Clarifications regarding the remuneration of the private sector employees who will work on March 25th provided by the General Confederation of Greek Workers (GSEE) and the Confederation’s Workers & Unemployed Information Center (KEPEA/GSEE).

As stated in a related announcement, March 25, which this year (2024) falls on a Monday, has been designated by law as a mandatory holiday.

On mandatory holidays, the employment of employees and the operation of businesses are prohibited, except for those that legally operate on Sundays and during mandatory holidays.

Regarding the pay for Monday, March 25, 2024, the following applies:

  • For non-operating businesses: The normal daily wage is paid, without any increase, to those who are paid a daily wage, while those who are paid a salary are paid their monthly salary.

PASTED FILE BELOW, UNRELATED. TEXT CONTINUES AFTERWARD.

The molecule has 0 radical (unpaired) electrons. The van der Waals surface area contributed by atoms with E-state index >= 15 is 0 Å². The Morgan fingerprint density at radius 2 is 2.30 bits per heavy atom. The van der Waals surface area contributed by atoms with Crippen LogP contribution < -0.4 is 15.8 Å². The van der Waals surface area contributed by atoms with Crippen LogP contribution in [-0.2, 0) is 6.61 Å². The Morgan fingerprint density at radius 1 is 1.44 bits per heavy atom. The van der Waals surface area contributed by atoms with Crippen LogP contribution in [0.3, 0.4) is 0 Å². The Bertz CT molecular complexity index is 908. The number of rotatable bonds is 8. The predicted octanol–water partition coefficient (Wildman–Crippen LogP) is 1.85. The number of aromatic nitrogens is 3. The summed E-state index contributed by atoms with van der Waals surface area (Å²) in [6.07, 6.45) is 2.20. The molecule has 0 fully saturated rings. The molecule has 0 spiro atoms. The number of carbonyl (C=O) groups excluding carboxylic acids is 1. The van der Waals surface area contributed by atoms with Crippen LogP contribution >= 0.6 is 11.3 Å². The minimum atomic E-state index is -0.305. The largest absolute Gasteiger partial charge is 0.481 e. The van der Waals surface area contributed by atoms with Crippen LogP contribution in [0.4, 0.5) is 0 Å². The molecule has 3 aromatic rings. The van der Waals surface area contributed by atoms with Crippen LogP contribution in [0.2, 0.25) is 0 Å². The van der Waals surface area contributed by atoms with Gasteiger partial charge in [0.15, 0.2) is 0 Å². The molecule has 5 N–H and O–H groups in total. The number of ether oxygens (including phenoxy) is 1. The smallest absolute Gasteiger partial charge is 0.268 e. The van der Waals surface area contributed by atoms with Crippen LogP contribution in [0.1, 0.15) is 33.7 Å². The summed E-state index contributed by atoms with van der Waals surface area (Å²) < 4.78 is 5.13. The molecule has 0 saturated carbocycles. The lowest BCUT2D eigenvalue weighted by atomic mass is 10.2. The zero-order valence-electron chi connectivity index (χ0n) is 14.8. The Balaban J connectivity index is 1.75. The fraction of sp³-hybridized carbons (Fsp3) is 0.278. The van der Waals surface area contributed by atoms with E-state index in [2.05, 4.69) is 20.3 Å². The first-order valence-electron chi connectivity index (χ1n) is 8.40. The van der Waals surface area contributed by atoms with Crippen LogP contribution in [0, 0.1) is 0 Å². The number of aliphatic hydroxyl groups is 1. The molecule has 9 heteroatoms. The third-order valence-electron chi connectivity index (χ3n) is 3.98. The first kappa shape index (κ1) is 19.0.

• For businesses that operate legally:

The employees who will be employed are entitled to:

  1. if they are paid a daily wage, their usual daily wage and a 75% surcharge, which will be calculated in their legal hourly wage for all the hours they work,
  2. in the event that employees are paid a monthly salary:

a) if it concerns businesses that are late on Sundays and public holidays and will be operating on March 25th, 1/25 of their usually paid salary is due and an additional 75% surcharge on the legal daily wage for all hours worked,

b) if it concerns businesses that legally operate on Sundays and other statutory holidays, only a 75% surcharge is due, which is calculated at 1/25 of their legal daily wage for as many hours as they are employed.

In addition, employees should be aware of the following:

  • It is not legal to set off a day of due rest (day off) with a mandatory holiday.
  • Employees who are on leave are also entitled to the daily salary of March 25, but this day is not counted among the working days of their leave.
  • In the event that more favorable terms apply (e.g. from a Collective Labor Agreement, work regulation, business custom or custom) regarding pay increases for work on a public holiday or Sunday, these prevail